To disclose or not disclose: general principles, and a recent case on “the iniquity principle”

Careers Employment

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Deciding whether to provide discovery of a given document can be one of the most challenging aspects of dealing with a tribunal or court claim. This is particularly so where the document raises issues of confidentiality. Refusing to disclose a document, or series of documents, can result in an application for specific disclosure. The over-arching test to be applied in determining such an application is whether an order for disclosure is necessary for fairly disposing of the proceedings. A judge considering such an application is exercising a discretion. Accordingly, to successfully challenge it on appeal, it must “exceed the generous ambit within which reasonable disagreement is possible” (Bellenden (formerly Satterthwaite) v Satterthwaite [1948] 1 All ER 343).

Having set out the over-arching test, the principles, as derived from Nassé v Science Research Council [1979] IRLR 465, were summarised in Canadian Imperial Bank of Commerce v Beck [2009] IRLR 740. They include that relevance does not, of itself, warrant an order for disclosure, and confidentiality does not, of itself, mean there should be a refusal. Fishing expeditions are not permissible.

While confidentiality is not a bar to an order for disclosure being made, Lord Wilberforce observed in Nassé that it was still a matter a tribunal could have regard to in exercising its discretion. In particular, he said it could have regard to the sensitivity of particular types of information, and the fact that the interests of third parties, including other employees, could be affected by disclosure. To determine whether provision of the documents is necessary to fairly dispose of the proceedings, the tribunal should inspect them, and also consider whether redaction or anonymisation are appropriate or “in rare cases, hearing in camera”.

Parties often seek to rely on privilege as a reason for declining to provide disclosure, specifically legal advice privilege, or litigation privilege. The former protects confidential communications between a client and their professional legal adviser when giving or seeking legal advice. The latter requires the dominant purposes of a communication to be its use in connection with actual or contemplated litigation. Documents need to be reviewed on an individual basis to see which, if either, of those applies.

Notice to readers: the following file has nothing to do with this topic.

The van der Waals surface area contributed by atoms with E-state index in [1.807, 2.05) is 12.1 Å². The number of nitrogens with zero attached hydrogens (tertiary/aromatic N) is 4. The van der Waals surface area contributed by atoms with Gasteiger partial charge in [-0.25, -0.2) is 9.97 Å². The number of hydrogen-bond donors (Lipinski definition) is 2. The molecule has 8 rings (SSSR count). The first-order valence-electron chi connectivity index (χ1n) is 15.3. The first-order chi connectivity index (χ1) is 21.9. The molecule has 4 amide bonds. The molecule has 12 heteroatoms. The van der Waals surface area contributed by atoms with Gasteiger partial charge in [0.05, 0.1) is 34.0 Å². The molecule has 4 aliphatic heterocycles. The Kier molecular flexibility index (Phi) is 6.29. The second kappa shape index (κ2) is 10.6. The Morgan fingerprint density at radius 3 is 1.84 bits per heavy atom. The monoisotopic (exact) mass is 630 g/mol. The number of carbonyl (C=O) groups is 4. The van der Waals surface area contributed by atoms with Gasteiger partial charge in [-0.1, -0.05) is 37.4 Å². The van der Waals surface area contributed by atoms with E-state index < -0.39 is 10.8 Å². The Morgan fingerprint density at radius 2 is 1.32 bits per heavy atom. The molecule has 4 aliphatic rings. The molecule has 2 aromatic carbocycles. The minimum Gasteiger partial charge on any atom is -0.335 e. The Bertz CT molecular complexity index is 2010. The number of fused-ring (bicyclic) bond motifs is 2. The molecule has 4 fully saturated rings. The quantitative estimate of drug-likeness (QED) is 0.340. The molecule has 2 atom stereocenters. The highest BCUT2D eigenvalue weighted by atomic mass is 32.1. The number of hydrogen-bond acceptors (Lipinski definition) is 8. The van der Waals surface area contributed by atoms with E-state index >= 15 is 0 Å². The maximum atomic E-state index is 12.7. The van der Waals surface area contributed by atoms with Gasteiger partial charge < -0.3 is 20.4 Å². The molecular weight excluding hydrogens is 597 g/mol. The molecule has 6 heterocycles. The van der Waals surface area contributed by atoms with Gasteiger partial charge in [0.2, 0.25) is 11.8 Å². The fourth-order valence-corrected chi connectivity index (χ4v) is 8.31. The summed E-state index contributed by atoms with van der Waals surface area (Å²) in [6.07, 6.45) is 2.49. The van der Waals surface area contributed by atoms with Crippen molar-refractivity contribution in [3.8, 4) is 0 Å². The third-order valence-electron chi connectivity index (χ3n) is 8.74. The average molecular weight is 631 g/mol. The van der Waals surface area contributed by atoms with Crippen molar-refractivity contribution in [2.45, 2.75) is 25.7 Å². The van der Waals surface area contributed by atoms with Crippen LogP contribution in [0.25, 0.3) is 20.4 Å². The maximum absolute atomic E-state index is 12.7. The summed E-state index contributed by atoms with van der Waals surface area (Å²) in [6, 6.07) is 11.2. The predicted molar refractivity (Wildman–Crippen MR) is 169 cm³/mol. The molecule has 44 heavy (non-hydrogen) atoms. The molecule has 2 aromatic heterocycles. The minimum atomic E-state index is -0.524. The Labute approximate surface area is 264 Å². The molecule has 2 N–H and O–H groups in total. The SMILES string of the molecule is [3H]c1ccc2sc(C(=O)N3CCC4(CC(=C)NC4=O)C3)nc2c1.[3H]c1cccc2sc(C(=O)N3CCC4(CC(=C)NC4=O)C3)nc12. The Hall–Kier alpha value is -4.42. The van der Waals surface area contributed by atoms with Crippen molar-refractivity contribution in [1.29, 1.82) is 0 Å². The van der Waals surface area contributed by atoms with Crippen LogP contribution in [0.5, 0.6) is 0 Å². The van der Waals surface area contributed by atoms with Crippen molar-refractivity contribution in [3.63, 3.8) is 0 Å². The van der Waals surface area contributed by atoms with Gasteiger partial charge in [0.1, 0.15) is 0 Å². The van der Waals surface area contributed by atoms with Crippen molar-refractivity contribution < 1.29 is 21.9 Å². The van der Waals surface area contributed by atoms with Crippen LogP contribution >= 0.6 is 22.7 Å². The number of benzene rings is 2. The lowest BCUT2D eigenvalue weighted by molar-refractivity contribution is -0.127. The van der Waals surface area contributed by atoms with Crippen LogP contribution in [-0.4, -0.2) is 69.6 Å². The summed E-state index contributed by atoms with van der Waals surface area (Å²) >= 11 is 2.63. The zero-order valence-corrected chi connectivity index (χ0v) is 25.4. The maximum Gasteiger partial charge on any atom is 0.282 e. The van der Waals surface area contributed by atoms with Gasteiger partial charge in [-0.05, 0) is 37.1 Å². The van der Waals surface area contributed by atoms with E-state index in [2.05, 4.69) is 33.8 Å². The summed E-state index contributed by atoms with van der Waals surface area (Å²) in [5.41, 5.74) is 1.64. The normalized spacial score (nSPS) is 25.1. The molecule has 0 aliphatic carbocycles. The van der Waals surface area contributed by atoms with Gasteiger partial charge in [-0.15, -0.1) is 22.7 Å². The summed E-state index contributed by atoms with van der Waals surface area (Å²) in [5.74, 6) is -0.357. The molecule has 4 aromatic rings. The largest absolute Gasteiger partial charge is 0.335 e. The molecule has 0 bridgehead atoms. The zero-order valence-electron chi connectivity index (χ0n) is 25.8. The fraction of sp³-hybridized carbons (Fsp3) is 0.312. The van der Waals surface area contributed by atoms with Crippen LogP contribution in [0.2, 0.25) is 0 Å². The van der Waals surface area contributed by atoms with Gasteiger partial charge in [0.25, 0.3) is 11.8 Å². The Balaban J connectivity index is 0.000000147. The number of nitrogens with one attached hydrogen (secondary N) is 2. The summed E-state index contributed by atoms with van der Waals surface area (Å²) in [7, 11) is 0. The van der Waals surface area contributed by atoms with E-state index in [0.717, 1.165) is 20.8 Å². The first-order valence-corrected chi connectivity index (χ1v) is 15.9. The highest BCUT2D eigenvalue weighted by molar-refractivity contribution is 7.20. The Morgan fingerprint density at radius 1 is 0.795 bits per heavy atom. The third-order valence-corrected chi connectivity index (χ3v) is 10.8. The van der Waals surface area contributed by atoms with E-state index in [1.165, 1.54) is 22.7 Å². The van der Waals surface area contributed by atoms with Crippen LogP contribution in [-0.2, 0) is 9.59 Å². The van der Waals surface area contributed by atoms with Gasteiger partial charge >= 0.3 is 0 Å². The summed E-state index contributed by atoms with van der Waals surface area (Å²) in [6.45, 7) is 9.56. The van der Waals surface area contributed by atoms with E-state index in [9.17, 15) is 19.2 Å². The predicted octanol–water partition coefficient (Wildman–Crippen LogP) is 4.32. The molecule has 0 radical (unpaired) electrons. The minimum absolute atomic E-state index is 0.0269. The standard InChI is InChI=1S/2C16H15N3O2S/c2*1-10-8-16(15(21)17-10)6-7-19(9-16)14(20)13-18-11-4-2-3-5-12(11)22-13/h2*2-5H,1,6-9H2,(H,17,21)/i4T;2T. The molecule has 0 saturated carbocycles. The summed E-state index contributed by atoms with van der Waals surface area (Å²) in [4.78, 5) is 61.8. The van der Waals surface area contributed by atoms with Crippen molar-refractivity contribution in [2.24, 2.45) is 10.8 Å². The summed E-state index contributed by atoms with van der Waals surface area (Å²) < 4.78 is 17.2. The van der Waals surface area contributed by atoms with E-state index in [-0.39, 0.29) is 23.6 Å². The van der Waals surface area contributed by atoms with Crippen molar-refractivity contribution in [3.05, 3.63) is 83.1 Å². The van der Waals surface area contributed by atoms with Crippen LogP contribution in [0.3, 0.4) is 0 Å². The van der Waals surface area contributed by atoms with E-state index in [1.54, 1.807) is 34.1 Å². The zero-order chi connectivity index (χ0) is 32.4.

X v Y Ltd UKEAT/0261/17 is a recent example of a successful challenge where a party was relying on legal advice privilege. Legal advice privilege is based on public policy, in particular that parties to legal proceedings should “be free to unburden themselves without reserve to their legal advisers, and their legal advisers be free to give honest and candid advice on a sound factual basis, without fear that these communications may be relied on by an opposing party if the dispute comes before the court” (Ventouris v Mountain [1991] 1 WLR 607).

In relying on such privilege in relation to a particular email, the respondent had obtained an order from a tribunal judge striking out paragraphs of the claimant’s claim which depended on the email’s contents. When the email was sent, the claimant already had a claim on foot for disability discrimination in relation to measures taken to performance manage him. He was subsequently dismissed, purportedly by reason of redundancy, and brought a second claim for discrimination in that respect.

At the EAT hearing, counsel for the claimant submitted that on a true construction of the email, its meaning was clear: A, the sender, was relaying to B legal advice she had given to C, a senior manager. That advice was to seize the opportunity of a redundancy exercise to dismiss the claimant. The submissions were accepted by Mrs Justice Slade.

It was not in dispute that the email was subject to legal advice privilege; in-house legal advice is equally as protected as external. However, “advice sought or given for the purpose of effective iniquity is not privileged” (Barclays Bank plc v Eustice [1991] 1 WLR 1238). This is often referred to as “the iniquity principle”. The burden of proof in showing that the principle applies is on the party seeking to rely on it. Mrs Justice Slade held that what was advised was not only an attempted deception of the claimant, but also of a tribunal in likely and anticipated legal proceedings; there was, for example, no advice on neutral selection criteria for redundancy. Accordingly, it crossed the high bar of a strong prima facie case of iniquity. As a result, the decision to strike out the relevant parts of the claimant’s second claim was set aside.

Harriet Fear Davies

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